DBS Asset Management aims to triple its assets under management from the current S$10.5 billion ($6.2 billion) over the next three-to-five years, says Lim Heong-Chye, managing director in Singapore.
The firm is the largest retail funds player in Singapore but remains a minnow against global competitors. Nonetheless it has tripled its AUM in the past three years on the strength of its expertise in global fixed income and Asian equities - and by rising market valuations.
Now the firm is keen to enhance its regional capability and start marketing its services directly to offshore clients.
This includes a joint venture in China, establishing an office in Tokyo and perhaps a presence in South Korea. Lim says negotiations with two potential partners in China have reached the final stages after nearly three years of exploration. DBS Asset Management has a joint venture in Malaysia, Hwang DBS, that has provided experience in creating such partnerships, Lim adds. The firm's biggest priority is to team up with an institution that can provide good relationships with large distribution banks.
Japan remains a tough market to enter, Lim concedes, but he says the firm is in talks about sub-advising other fund houses' Asian equities products. Korea is a more distant project, as the firm is looking for better incentives. It also intends to boost its staff in the Hong Kong office to boost its North Asia capabilities.
In addition to building its regional presence, DBS Asset Management is also trying to access global clients. It will launch a US dollar-denominated version of its successful Singapore dollar-denominated global fixed income fund, which now has around S$600 million under management, making it the largest single fund on offer in the Lion City. The US dollar-denominated version will be domiciled in Luxembourg and will be DBS Asset Management's first offshore open-ended mutual fund.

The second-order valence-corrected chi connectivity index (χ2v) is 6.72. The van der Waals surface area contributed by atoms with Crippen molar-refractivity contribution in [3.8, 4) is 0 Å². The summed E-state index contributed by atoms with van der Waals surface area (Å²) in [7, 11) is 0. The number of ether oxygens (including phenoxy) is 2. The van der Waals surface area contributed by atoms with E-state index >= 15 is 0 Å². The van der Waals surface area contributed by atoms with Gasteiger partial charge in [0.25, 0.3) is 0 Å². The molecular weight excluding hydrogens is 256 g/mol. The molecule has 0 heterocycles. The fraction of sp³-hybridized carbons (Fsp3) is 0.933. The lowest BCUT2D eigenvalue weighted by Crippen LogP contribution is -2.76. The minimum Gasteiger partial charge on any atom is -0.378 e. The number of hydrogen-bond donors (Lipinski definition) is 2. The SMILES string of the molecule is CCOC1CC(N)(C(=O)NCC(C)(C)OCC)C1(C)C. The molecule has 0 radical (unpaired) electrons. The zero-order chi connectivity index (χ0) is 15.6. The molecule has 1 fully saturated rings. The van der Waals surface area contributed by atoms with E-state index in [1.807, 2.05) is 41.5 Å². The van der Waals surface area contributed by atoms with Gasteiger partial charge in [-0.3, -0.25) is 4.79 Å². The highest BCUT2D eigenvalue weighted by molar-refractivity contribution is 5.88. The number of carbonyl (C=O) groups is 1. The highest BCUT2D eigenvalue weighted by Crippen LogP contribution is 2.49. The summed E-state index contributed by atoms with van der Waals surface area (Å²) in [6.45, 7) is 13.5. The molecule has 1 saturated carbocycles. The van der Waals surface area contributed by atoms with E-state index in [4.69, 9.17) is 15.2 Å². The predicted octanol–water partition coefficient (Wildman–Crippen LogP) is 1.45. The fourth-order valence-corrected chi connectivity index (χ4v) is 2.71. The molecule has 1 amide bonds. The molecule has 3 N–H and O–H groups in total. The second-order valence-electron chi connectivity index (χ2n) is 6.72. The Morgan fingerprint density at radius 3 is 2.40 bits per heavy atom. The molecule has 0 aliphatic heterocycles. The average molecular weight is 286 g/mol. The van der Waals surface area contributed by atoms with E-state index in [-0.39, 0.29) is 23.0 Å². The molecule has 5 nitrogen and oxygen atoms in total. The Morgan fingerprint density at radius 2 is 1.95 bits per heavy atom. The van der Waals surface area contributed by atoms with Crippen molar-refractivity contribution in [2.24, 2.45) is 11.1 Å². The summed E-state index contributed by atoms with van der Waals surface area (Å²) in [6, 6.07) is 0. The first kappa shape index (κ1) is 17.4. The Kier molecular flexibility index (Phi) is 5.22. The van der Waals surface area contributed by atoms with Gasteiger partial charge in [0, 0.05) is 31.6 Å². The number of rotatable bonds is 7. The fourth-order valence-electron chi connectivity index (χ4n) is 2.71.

DBS Asset Management is also looking to offer an Asian money market fund, some Asia equity country funds and an Asian fixed-income fund. Lim wants to offer low-risk products to pension funds and other investors around the region that are just beginning to invest overseas.
The firm is in discussions with private banks, starting of course with DBS Private Bank and DBS Bank's regional network. Lim is also putting more resources into building the firm's performance record and talking with more investment consultants, not just in Asia but also Europe.
Lim is sanguine about the potential threat of Temasek, the Singapore government's holding company, entering the local asset management industry (the organization has recently announced plans to do so), despite the fact that Temasek is a major stakeholder in DBS Group. He concedes that whatever products Temasek offers to government-linked corporations will be attractive at first, but says the holding company will ultimately have to compete on performance, process and skilled fund management.
"To continue to grow, we must go regional and maintain our track record," Lim says. "We're growing very fast. People sense our investment professionals are young and energetic. Our staff has a sense of achievement here."